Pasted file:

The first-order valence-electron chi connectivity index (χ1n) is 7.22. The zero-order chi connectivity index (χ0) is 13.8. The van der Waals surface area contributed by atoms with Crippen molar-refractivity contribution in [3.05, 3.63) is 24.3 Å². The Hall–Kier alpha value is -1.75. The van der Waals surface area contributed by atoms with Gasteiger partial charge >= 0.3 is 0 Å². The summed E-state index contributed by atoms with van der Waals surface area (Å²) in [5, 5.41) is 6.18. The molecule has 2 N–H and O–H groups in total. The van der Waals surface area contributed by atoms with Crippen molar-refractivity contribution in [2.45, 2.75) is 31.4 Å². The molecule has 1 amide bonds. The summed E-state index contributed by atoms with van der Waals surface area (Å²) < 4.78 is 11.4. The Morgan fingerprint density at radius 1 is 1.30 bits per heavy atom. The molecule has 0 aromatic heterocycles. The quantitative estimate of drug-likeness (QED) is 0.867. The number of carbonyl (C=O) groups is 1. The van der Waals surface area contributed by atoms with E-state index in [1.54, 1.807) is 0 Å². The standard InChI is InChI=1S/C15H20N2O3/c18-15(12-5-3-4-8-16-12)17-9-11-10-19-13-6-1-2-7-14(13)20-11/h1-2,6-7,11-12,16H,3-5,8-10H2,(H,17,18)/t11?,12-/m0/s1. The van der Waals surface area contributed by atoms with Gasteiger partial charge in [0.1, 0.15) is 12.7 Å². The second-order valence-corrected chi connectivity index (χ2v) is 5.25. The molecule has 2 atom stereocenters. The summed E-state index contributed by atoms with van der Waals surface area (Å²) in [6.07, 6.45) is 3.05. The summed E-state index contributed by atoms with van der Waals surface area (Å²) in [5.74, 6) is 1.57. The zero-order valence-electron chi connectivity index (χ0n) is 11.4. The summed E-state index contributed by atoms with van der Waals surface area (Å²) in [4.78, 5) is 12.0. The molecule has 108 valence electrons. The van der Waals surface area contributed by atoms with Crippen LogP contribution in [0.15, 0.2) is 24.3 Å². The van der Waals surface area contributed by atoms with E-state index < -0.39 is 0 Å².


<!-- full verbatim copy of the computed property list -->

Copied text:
The first-order valence-electron chi connectivity index (χ1n) is 7.22. The zero-order chi connectivity index (χ0) is 13.8. The van der Waals surface area contributed by atoms with Crippen molar-refractivity contribution in [3.05, 3.63) is 24.3 Å². The Hall–Kier alpha value is -1.75. The van der Waals surface area contributed by atoms with Gasteiger partial charge >= 0.3 is 0 Å². The summed E-state index contributed by atoms with van der Waals surface area (Å²) in [5, 5.41) is 6.18. The molecule has 2 N–H and O–H groups in total. The van der Waals surface area contributed by atoms with Crippen molar-refractivity contribution in [2.45, 2.75) is 31.4 Å². The molecule has 1 amide bonds. The summed E-state index contributed by atoms with van der Waals surface area (Å²) < 4.78 is 11.4. The Morgan fingerprint density at radius 1 is 1.30 bits per heavy atom. The molecule has 0 aromatic heterocycles. The quantitative estimate of drug-likeness (QED) is 0.867. The number of carbonyl (C=O) groups is 1. The van der Waals surface area contributed by atoms with E-state index in [1.54, 1.807) is 0 Å². The standard InChI is InChI=1S/C15H20N2O3/c18-15(12-5-3-4-8-16-12)17-9-11-10-19-13-6-1-2-7-14(13)20-11/h1-2,6-7,11-12,16H,3-5,8-10H2,(H,17,18)/t11?,12-/m0/s1. The van der Waals surface area contributed by atoms with Gasteiger partial charge in [0.1, 0.15) is 12.7 Å². The second-order valence-corrected chi connectivity index (χ2v) is 5.25. The molecule has 2 atom stereocenters. The summed E-state index contributed by atoms with van der Waals surface area (Å²) in [6.07, 6.45) is 3.05. The summed E-state index contributed by atoms with van der Waals surface area (Å²) in [5.74, 6) is 1.57. The zero-order valence-electron chi connectivity index (χ0n) is 11.4. The summed E-state index contributed by atoms with van der Waals surface area (Å²) in [4.78, 5) is 12.0. The molecule has 108 valence electrons. The van der Waals surface area contributed by atoms with Crippen LogP contribution in [0.15, 0.2) is 24.3 Å². The van der Waals surface area contributed by atoms with E-state index < -0.39 is 0 Å².